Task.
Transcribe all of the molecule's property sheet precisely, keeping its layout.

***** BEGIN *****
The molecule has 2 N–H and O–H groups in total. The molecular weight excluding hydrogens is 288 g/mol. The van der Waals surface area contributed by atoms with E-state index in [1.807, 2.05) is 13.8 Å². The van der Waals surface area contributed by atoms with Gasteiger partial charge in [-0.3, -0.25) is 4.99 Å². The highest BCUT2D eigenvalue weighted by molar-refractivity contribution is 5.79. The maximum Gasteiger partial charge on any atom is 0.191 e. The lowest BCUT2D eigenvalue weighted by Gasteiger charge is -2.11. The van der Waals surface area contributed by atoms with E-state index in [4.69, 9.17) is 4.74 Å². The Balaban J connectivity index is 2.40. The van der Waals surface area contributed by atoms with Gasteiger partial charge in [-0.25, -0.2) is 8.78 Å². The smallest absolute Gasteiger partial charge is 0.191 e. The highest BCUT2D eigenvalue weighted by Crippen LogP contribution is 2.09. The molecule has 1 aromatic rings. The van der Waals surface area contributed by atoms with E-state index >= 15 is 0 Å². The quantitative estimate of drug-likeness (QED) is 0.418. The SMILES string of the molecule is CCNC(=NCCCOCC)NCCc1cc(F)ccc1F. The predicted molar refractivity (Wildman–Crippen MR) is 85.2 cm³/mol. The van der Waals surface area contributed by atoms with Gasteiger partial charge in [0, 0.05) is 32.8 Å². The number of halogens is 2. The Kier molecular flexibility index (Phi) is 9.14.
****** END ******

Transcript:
The molecule has 2 N–H and O–H groups in total. The molecular weight excluding hydrogens is 288 g/mol. The van der Waals surface area contributed by atoms with E-state index in [1.807, 2.05) is 13.8 Å². The van der Waals surface area contributed by atoms with Gasteiger partial charge in [-0.3, -0.25) is 4.99 Å². The highest BCUT2D eigenvalue weighted by molar-refractivity contribution is 5.79. The maximum Gasteiger partial charge on any atom is 0.191 e. The lowest BCUT2D eigenvalue weighted by Gasteiger charge is -2.11. The van der Waals surface area contributed by atoms with E-state index in [4.69, 9.17) is 4.74 Å². The Balaban J connectivity index is 2.40. The van der Waals surface area contributed by atoms with Gasteiger partial charge in [-0.25, -0.2) is 8.78 Å². The smallest absolute Gasteiger partial charge is 0.191 e. The highest BCUT2D eigenvalue weighted by Crippen LogP contribution is 2.09. The molecule has 1 aromatic rings. The van der Waals surface area contributed by atoms with E-state index >= 15 is 0 Å². The quantitative estimate of drug-likeness (QED) is 0.418. The SMILES string of the molecule is CCNC(=NCCCOCC)NCCc1cc(F)ccc1F. The predicted molar refractivity (Wildman–Crippen MR) is 85.2 cm³/mol. The van der Waals surface area contributed by atoms with Gasteiger partial charge in [0, 0.05) is 32.8 Å². The number of halogens is 2. The Kier molecular flexibility index (Phi) is 9.14.